Under a popular vote concept, large population centers would have the most influence over presidential elections in the states. This is already true under the Electoral College, but this influence is confined to the state’s electoral votes. Spreading that influence out nationally would tilt would give Democrats a leg up on presidential elections.

Perpetuating a national popular vote concept as a way to make sure that “every vote matters” just doesn’t pass scrutiny. A review of the election data from 2016 reveals that 50.8 percent of the votes that Hillary Clinton received came from the 100 counties that cast the most votes in the 2016 presidential election. (California has 12 of these counties, Florida has ten, New York has nine, and Texas has seven.)

Considering that there are more than 3,000 counties in the United States, this is an eye-popping statistic. In fact, Clinton won 86 of these counties on her way to winning a plurality of the popular vote. Conversely, Donald Trump received 29.9 percent of his total votes from these counties, and he won only 14 of them. These counties represent 40.5 percent of all votes cast in the 2016 presidential election.

Another issue with the National Popular Vote Interstate Compact is that it’s almost certainly unconstitutional. Article I, Section 10 of the Constitution states, “No state shall, without the consent of Congress…enter into any agreement or compact with another state.” According to the Council on State Governments, more than 200 interstate compacts are currently in effect. “Twenty-two of them are national in scope, including several with 35 or more member states and an independent commission to administer the agreement,” the group’s fact sheet notes.

A compact for a presidential election would undoubtedly have significant national implications and would be far outside the scope of what Congress has previously approved. “Although states sometimes did submit their compacts to Congress for ratification,” Hans von Spakovsky of the Heritage Foundation explained, “there has been an implied understanding that interstate agreements were legitimate as long as they had a limited, specifically local impact and did not affect national prerogatives.”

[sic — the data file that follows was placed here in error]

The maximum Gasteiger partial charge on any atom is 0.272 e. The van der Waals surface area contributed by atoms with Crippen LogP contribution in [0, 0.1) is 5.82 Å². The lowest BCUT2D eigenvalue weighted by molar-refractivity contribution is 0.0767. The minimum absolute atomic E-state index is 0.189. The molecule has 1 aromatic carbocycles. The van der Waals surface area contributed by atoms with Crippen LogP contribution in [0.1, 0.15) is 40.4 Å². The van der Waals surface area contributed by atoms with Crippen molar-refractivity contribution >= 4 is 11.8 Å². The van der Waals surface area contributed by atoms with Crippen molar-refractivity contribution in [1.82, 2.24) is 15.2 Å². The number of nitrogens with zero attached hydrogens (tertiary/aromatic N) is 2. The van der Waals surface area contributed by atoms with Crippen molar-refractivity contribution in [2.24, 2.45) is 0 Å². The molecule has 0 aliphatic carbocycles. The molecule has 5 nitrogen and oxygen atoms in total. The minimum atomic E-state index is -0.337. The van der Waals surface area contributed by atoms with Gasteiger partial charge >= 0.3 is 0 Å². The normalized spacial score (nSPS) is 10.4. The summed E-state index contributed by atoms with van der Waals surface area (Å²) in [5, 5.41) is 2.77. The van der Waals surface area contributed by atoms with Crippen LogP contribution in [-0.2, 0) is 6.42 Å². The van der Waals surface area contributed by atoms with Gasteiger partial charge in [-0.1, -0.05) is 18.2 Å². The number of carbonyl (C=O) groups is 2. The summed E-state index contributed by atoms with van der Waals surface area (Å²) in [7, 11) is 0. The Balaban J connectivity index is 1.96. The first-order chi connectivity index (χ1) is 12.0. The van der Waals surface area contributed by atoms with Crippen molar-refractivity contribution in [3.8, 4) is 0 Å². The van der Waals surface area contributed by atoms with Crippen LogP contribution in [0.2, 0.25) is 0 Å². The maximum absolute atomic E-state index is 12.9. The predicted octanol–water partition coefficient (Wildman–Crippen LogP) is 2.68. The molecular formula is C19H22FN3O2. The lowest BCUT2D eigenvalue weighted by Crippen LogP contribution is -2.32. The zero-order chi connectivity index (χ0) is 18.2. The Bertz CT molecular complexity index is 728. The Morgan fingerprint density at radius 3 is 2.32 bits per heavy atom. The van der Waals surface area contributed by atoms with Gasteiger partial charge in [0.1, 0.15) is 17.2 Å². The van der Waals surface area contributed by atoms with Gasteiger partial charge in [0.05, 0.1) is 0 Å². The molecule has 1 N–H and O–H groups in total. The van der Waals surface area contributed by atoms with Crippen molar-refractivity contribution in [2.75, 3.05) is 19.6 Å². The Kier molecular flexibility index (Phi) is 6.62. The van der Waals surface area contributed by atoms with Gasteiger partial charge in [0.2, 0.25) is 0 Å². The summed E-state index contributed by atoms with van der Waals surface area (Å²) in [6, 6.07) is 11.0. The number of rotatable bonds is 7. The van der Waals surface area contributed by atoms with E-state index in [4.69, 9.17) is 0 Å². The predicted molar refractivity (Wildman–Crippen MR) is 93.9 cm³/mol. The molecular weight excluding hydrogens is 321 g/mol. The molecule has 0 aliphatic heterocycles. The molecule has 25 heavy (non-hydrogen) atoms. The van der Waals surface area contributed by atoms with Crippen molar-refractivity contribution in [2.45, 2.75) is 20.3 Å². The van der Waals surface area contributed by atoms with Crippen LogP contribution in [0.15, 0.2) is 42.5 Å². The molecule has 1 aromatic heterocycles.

Supporters of the National Popular Vote Interstate Compact say that approval from Congress isn’t needed, although the group is pushing for approval. Von Spakovsky has the Supreme Court already an existing test that would likely require congressional approval of the compact. He also explained that the compact would be problematic because it’s tantamount to an Article V convention that “deprives non-participating states of their right…decid[e] whether the Twelfth Amendment, which governs the Electoral College, should be changed.”

Many say that the Electoral College is undemocratic and that a popular vote concept is democratic, which is why states should dump the former. Undoubtedly, some who make such statements also believe the Senate is undemocratic because it lacks proportional representation. Put simply, the United States isn’t a democracy; it’s a constitutional republic.

State legislators should work to defeat National Popular Vote Interstate Compact legislation. The Electoral College isn’t perfect, but it has served the United States well. Although partisan voters may not always like the outcome when their candidate loses a presidential election, the system has served the country well and will continue to serve us well as long as we stick to it.